Data supposedly stolen from the University of Western Scotland (UWS) in a ransomware attack has been put up for sale on the dark web by a newly emergent ransomware gang going by the name of Rhysida, which is asking approximately £450,000 in Bitcoin, with plans to sell it to the highest bidder in the next few days.
According to the BBC, the incident began earlier in July and caused a brief period of downtime across some of UWS’s key systems, including its public-facing website.
The data on “offer” supposedly includes the personal details of staff members, including financial and National Insurance data, and a number of internal university documents.
A UWS spokesperson told Computer Weekly that the organisation had been the victim of a cyber crime affecting a number of digital systems.
“All appropriate steps continue to be taken to manage the situation,” they said. “The incident remains an ongoing criminal investigation and we continue to work closely with the relevant authorities, such as Police Scotland, the National Cyber Security Centre [NCSC] and the Scottish Government, who are providing support and advice. We have also reported the incident to the Information Commissioner.
“Working alongside these agencies, we are following a controlled process to work towards a resolution. We have been briefing colleagues and students since the start of this incident, and have advised colleagues that some staff data has been accessed. Staff continue to be contacted directly and provided with information and support. Our priority remains to ensure our university community and partners continue to be informed and supported at all times, while we work with law enforcement agencies as part of the ongoing criminal investigation.”
UWS said it was not able to address additional questions this time, and nor did it confirm whether or not the data dump was genuine or not.
The Rhysida ransomware gang – which draws its name from a family of large centipedes found across Africa, Central and South America, and South and Southeast Asia – is a relatively new operation which has yet to accumulate victims at scale, and about which little is known, although in June 2023, it was behind the leak of a tranche of documents stolen from the Chilean Army, according to Bleeping Computer.
According to analysts at SentinelOne, who have been able to probe the group’s modus operandi, Rhysida exhibits a number of traits shared by other ransomware gangs, including the delusion that it is a group of penetration testers who are doing their victims a favour, and the use of double extortion tactics as exhibited in the UWS attack.
It is deployed via fairly standard methods, including the use of phishing campaigns and via legitimate testing frameworks such as Cobalt Strike.
SentinelOne said the locker itself is likely in the early stages of its development cycle, as the payloads lack many commodity features synonymous with more widely used ransomwares, such as VSS removal.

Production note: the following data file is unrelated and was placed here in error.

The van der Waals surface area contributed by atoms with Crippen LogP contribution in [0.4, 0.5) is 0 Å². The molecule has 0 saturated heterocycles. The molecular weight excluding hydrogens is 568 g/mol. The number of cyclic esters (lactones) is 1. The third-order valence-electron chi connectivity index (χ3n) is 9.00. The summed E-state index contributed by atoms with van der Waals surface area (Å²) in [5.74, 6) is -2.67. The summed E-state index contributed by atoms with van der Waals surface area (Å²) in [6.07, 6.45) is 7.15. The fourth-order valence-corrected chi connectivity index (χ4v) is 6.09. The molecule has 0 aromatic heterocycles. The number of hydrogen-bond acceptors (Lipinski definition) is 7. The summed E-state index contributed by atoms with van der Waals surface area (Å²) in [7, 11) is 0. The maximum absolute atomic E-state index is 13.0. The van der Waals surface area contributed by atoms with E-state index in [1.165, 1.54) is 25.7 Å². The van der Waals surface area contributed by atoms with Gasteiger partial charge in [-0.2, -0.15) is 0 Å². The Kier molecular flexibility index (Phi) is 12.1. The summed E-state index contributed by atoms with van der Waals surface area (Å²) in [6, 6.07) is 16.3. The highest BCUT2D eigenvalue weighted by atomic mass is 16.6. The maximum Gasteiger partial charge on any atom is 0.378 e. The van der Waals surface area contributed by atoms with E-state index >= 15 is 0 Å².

Its ransom notes appear as PDF documents in affected folders on targeted drives, and instruct victims to contact the gang via its Tor-based portal using a unique identifier provided in the note. It takes payment in Bitcoin only.
Powerhouses of data
SonicWall EMEA vice-president Spencer Starkey said: “Schools and universities are huge powerhouses of data which hold incredibly sensitive information, making them a likely target for hackers. Educational institutions often have relatively weaker cyber security measures compared to other sectors because they have limited budgets and resources allocated to cyber security. The education sector is a vital institution which sits at the very centre of our society. Students, teachers and parents alike need to be able to trust that their sensitive information is being kept safe.”
Pointing to data compiled by SonicWall in its mid-year threat report that seems to suggest ransomware attacks are down in general, Starkey said that improved law enforcement focus on the issue and better cyber security practice appeared to be paying off.
“[But] these lowered numbers do not mean education institutions can breathe a sigh of relief,” he said. “In fact, it’s much the opposite, despite the drop in ransomware, attacks of all other varieties have risen, as criminals are searching elsewhere for a quicker payday.”
Another study produced by Sophos and released this week found that sector by sector, education reported the highest rate of ransomware attacks during 2022, with up to 79% of higher educational organisations saying they had been hit, and 80% of schools, up from 64% and 56% in 2021 respectively.
Unfortunately, the sector also reported one of the highest rates of ransom payment, with 56% of universities and colleges paying up, and 47% of schools doing so, resulting in significantly increased recovery costs running into the millions.
“Most schools are not cash-rich, [but] they are very highly visible targets with immediate widespread impact in their communities,” said Sophos field chief technology officer Chester Wisniewski. “The pressure to keep the doors open and respond to calls from parents to ‘do something’ likely leads to pressure to solve the problem as quickly as possible without regard for cost.”